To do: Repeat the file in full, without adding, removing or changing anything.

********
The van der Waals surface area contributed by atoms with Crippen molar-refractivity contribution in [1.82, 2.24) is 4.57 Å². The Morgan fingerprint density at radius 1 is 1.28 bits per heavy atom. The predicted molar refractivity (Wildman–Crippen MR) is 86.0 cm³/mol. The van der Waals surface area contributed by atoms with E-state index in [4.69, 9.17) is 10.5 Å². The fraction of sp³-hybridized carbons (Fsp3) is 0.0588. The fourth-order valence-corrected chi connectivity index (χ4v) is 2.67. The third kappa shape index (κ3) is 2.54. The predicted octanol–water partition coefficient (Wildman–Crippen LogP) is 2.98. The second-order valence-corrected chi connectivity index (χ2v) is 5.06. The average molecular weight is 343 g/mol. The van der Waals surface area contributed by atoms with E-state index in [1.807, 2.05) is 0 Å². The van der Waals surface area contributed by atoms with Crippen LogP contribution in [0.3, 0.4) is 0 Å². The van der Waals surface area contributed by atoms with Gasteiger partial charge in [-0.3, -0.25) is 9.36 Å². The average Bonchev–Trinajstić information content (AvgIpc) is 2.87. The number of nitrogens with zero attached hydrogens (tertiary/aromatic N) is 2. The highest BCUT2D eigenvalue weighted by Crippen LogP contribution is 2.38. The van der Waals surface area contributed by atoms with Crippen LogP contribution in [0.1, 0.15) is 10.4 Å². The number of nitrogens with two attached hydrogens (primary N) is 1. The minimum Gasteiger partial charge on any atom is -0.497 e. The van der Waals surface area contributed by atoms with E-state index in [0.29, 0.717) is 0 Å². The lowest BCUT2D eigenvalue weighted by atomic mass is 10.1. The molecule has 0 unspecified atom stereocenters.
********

The van der Waals surface area contributed by atoms with Crippen molar-refractivity contribution in [1.82, 2.24) is 4.57 Å². The Morgan fingerprint density at radius 1 is 1.28 bits per heavy atom. The predicted molar refractivity (Wildman–Crippen MR) is 86.0 cm³/mol. The van der Waals surface area contributed by atoms with E-state index in [4.69, 9.17) is 10.5 Å². The fraction of sp³-hybridized carbons (Fsp3) is 0.0588. The fourth-order valence-corrected chi connectivity index (χ4v) is 2.67. The third kappa shape index (κ3) is 2.54. The predicted octanol–water partition coefficient (Wildman–Crippen LogP) is 2.98. The second-order valence-corrected chi connectivity index (χ2v) is 5.06. The average molecular weight is 343 g/mol. The van der Waals surface area contributed by atoms with E-state index in [1.807, 2.05) is 0 Å². The van der Waals surface area contributed by atoms with Crippen LogP contribution in [0.3, 0.4) is 0 Å². The van der Waals surface area contributed by atoms with Gasteiger partial charge in [-0.3, -0.25) is 9.36 Å². The average Bonchev–Trinajstić information content (AvgIpc) is 2.87. The number of nitrogens with zero attached hydrogens (tertiary/aromatic N) is 2. The highest BCUT2D eigenvalue weighted by Crippen LogP contribution is 2.38. The van der Waals surface area contributed by atoms with Crippen LogP contribution in [0.1, 0.15) is 10.4 Å². The number of nitrogens with two attached hydrogens (primary N) is 1. The minimum Gasteiger partial charge on any atom is -0.497 e. The van der Waals surface area contributed by atoms with E-state index in [0.29, 0.717) is 0 Å². The lowest BCUT2D eigenvalue weighted by atomic mass is 10.1. The molecule has 0 unspecified atom stereocenters.